There was also this very funny sign

*You’re

Seven Sharp reporter Julian Lee accidentally stood for mayor in Mackenzie

Lee originally signed up to be mayor of the Mackenzie District as a joke for a Seven Sharp segment on uncontested election races. However, he forgot to withdraw his nomination and is now one of two contenders for the district’s mayoralty. This is his statement:

“I filed a story for Seven Sharp where I proclaimed to be running for mayor of Mackenzie – I even managed to get nominated for the role to show how easy the process is.  It was all a bit tongue in cheek, what I was trying to demonstrate was how many vacant council and community board positions there are nationwide and how easy it is to throw your hat in the ring. I made some wild claims and planned to withdraw my running following the story. 

“Unfortunately, I missed the deadline to withdraw. My mistake. My name still appears as one of two candidates for the Mackenzie mayoralty. I just want to let you all know I am not seriously running, I love my role at Seven Sharp and would not take the mayoralty if I happened to win the vote.”

JULIAN LEE’S CAMPAIGN SIGN

Lee joins Whakatāne candidate Kay Boreham in pleading for as few votes as possible. Boreham accidentally enrolled to contend for council rather than community board, and doesn’t have time for the role. “It is absolutely imperative that people don’t vote for me,” she told the Rotorua Daily Post.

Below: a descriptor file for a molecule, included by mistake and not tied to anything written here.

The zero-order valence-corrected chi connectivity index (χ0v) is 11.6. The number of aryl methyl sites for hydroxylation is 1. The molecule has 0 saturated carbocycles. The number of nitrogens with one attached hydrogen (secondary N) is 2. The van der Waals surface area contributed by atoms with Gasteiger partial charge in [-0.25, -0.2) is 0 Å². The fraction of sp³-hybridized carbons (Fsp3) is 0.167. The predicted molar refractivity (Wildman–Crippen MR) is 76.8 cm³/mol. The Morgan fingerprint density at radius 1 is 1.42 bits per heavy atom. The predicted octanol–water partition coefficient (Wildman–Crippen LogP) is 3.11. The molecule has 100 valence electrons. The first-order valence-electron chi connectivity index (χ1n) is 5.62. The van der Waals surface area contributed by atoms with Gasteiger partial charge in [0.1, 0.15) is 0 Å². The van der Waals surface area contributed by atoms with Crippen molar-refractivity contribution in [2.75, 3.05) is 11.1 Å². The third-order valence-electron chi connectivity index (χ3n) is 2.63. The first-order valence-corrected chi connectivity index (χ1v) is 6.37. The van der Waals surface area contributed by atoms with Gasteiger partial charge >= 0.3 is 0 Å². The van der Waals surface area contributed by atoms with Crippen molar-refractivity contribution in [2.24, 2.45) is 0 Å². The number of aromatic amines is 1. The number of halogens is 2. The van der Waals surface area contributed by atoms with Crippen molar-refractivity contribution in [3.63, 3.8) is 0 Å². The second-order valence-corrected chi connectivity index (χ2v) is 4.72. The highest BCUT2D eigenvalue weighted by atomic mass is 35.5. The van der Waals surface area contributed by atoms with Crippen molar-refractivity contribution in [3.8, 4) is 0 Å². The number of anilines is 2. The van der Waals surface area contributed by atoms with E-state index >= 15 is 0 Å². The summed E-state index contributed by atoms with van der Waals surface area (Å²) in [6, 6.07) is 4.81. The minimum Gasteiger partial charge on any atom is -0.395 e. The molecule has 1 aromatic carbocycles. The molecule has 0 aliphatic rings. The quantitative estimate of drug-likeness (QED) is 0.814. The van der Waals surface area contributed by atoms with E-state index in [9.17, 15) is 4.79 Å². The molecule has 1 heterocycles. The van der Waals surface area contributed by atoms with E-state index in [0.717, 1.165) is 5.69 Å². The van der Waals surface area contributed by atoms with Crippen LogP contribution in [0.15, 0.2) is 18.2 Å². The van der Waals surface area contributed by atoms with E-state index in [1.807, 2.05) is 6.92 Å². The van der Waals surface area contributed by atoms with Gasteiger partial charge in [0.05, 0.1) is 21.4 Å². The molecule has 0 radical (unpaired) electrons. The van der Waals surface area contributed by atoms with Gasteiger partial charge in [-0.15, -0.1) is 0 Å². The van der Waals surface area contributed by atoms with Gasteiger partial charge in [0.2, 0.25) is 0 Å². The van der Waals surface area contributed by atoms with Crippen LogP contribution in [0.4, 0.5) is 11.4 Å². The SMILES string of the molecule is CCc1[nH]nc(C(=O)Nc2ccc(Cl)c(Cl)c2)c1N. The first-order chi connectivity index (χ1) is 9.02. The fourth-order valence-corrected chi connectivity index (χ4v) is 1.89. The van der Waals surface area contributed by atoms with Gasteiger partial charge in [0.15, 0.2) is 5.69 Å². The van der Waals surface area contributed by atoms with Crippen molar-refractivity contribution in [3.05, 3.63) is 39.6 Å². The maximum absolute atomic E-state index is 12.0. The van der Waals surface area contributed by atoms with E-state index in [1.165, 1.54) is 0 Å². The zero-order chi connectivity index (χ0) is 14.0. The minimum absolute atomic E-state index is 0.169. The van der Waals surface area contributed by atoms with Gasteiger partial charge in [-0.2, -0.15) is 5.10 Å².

Hamilton mayoral candidate Jack Gielen made an election rap

Technically I’ve noted this before, but it deserves repeating: Hamilton candidate Jack Gielen wrote an election rap.

Gielen usually performs his rap while wearing a Native American headdress. Not good! He’s been accused of stalking funerals. Also bad! Still, we’ll always have the immortal lines: “Stop high rentals and profiteering / wealth distribution / sharing / boarding houses, upskilling everyone / responsible citizens having fun.” 

Another Hamilton candidate put out this terrible ad

Speaking of Hamilton candidates, one of the city’s sitting councillors, Garry Mallett, paid to place this in the Hamilton Press

Unsurprisingly, Mallett has been endorsed by Hobson’s Pledge. He is also known for using gay slurs in a meeting and being a climate denier.

On the other hand…

Fellow Hamilton candidate Louise Hutt came up with one of the election’s best political innovations. When Hutt, 26, got tired of being asked what she’d do for old people, 65-115, she decided to quiet the critics by joining Grey Power. It turns out the organisation doesn’t have an age limit. Hutt’s membership card recently arrived, and with it the rebuffed silence of those who doubted her commitment to the elderly.